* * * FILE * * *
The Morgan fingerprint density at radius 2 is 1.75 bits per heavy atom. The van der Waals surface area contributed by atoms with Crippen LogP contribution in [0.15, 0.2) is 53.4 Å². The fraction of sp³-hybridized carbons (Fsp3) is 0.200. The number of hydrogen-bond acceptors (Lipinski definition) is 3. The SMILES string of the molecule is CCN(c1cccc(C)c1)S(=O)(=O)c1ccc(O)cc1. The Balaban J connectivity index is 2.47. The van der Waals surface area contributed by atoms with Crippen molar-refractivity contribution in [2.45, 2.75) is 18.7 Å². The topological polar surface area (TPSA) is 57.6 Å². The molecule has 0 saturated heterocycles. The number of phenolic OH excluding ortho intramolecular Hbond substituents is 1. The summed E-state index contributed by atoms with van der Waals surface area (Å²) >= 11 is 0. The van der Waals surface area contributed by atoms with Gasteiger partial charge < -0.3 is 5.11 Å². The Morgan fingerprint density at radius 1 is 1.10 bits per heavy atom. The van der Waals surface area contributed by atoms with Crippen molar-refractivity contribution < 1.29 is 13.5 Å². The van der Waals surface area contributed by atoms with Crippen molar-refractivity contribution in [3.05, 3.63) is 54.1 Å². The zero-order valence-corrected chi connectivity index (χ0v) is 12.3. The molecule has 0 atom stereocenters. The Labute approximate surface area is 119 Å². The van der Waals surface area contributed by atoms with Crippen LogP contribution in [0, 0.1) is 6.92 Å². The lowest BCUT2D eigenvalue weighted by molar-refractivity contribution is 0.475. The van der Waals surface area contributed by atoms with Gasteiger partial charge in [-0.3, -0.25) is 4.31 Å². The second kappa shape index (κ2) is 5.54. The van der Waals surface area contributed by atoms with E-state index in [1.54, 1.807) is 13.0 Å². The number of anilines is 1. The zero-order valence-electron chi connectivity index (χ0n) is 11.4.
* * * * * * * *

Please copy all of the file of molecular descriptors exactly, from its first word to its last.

The Morgan fingerprint density at radius 2 is 1.75 bits per heavy atom. The van der Waals surface area contributed by atoms with Crippen LogP contribution in [0.15, 0.2) is 53.4 Å². The fraction of sp³-hybridized carbons (Fsp3) is 0.200. The number of hydrogen-bond acceptors (Lipinski definition) is 3. The SMILES string of the molecule is CCN(c1cccc(C)c1)S(=O)(=O)c1ccc(O)cc1. The Balaban J connectivity index is 2.47. The van der Waals surface area contributed by atoms with Crippen molar-refractivity contribution in [2.45, 2.75) is 18.7 Å². The topological polar surface area (TPSA) is 57.6 Å². The molecule has 0 saturated heterocycles. The number of phenolic OH excluding ortho intramolecular Hbond substituents is 1. The summed E-state index contributed by atoms with van der Waals surface area (Å²) >= 11 is 0. The van der Waals surface area contributed by atoms with Gasteiger partial charge < -0.3 is 5.11 Å². The Morgan fingerprint density at radius 1 is 1.10 bits per heavy atom. The van der Waals surface area contributed by atoms with Crippen molar-refractivity contribution < 1.29 is 13.5 Å². The van der Waals surface area contributed by atoms with Crippen molar-refractivity contribution in [3.05, 3.63) is 54.1 Å². The zero-order valence-corrected chi connectivity index (χ0v) is 12.3. The molecule has 0 atom stereocenters. The Labute approximate surface area is 119 Å². The van der Waals surface area contributed by atoms with Crippen LogP contribution in [0, 0.1) is 6.92 Å². The lowest BCUT2D eigenvalue weighted by molar-refractivity contribution is 0.475. The van der Waals surface area contributed by atoms with Gasteiger partial charge in [-0.3, -0.25) is 4.31 Å². The second kappa shape index (κ2) is 5.54. The van der Waals surface area contributed by atoms with E-state index in [1.54, 1.807) is 13.0 Å². The number of anilines is 1. The zero-order valence-electron chi connectivity index (χ0n) is 11.4.